The Turning

Writers and artists generally have the privilege of destroying their early formative work, sparing the world their inferior juvenilia, and themselves the accompanying embarrassment. Actors usually don't have the same privilege, and work such as Kevin Costner's debut performance in Sizzle Beach U.S.A.—which would otherwise be lost to oblivion—often gets a second, undeserved life. When nude scenes are involved, things get even more complicated, with titles getting rushed out, invariably wrapped in leering, suggestive covers to take advantage of an actor or actress' newfound fame. Such is the case with The Turning, the film debut of a pre-X-Files Gillian Anderson, fine in an inconsequential role. An unconvincing melodrama about the return of a dangerous former neo-Nazi (Michael Dolan) to his hometown, The Turning is seeing the light only because of one brief love scene featuring Anderson, much tamer than the video box's lurid cover would suggest. Otherwise, it simply offers more proof, especially from Dolan, that most actors' notion of a Southern accent sounds like a third-rate George "Goober" Lindsey impersonation. Coincidentally, The Rapture—an early, much better film featuring Anderson co-star David Duchovny and concerning another faction of the radical right—also sees re-release, in widescreen format, this month. Written and directed by Michael Tolkin (screenwriter for Deep Cover and The Player), The Rapture is a look at contemporary spirituality that takes the tenets of radical fundamentalist Christianity seriously. Mimi Rogers plays a hedonistic phone operator who, along with husband Duchovny, joins an apocalyptic evangelical sect. When Duchovny is killed, Rogers takes her daughter to the desert to wait for the end of the world herself. It's an odd, uneven, and not always believable movie, though expecting believability of any film that ends with a full-scale apocalypse straight out of a lunatic interpretation of the book of Revelations is probably not a good idea. The Rapture is nonetheless a haunting film that, by taking literally those who would take the Bible literally, exposes the views of the religious right for what they really are. Cheap thrills are easy to come by, but it's films like The Rapture that are really worth seeking out.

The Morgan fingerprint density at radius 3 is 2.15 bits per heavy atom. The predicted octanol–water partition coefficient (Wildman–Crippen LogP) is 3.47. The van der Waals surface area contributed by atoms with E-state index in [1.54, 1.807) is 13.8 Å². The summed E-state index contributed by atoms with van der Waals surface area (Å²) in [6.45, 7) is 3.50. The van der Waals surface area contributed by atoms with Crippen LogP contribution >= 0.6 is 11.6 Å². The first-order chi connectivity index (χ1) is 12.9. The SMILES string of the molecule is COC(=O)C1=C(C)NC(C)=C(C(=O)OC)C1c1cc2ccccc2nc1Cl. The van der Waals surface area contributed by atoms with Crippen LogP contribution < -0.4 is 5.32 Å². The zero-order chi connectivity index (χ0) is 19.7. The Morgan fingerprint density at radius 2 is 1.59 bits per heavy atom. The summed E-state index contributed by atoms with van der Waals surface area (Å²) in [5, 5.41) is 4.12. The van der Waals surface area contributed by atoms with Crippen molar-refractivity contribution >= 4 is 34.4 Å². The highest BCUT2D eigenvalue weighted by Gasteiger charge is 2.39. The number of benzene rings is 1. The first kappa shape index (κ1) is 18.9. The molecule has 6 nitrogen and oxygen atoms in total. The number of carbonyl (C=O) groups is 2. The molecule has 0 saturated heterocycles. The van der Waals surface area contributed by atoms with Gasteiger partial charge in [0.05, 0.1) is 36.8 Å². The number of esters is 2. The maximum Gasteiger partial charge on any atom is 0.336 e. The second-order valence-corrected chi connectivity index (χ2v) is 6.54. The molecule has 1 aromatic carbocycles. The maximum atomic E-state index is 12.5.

More DVD Review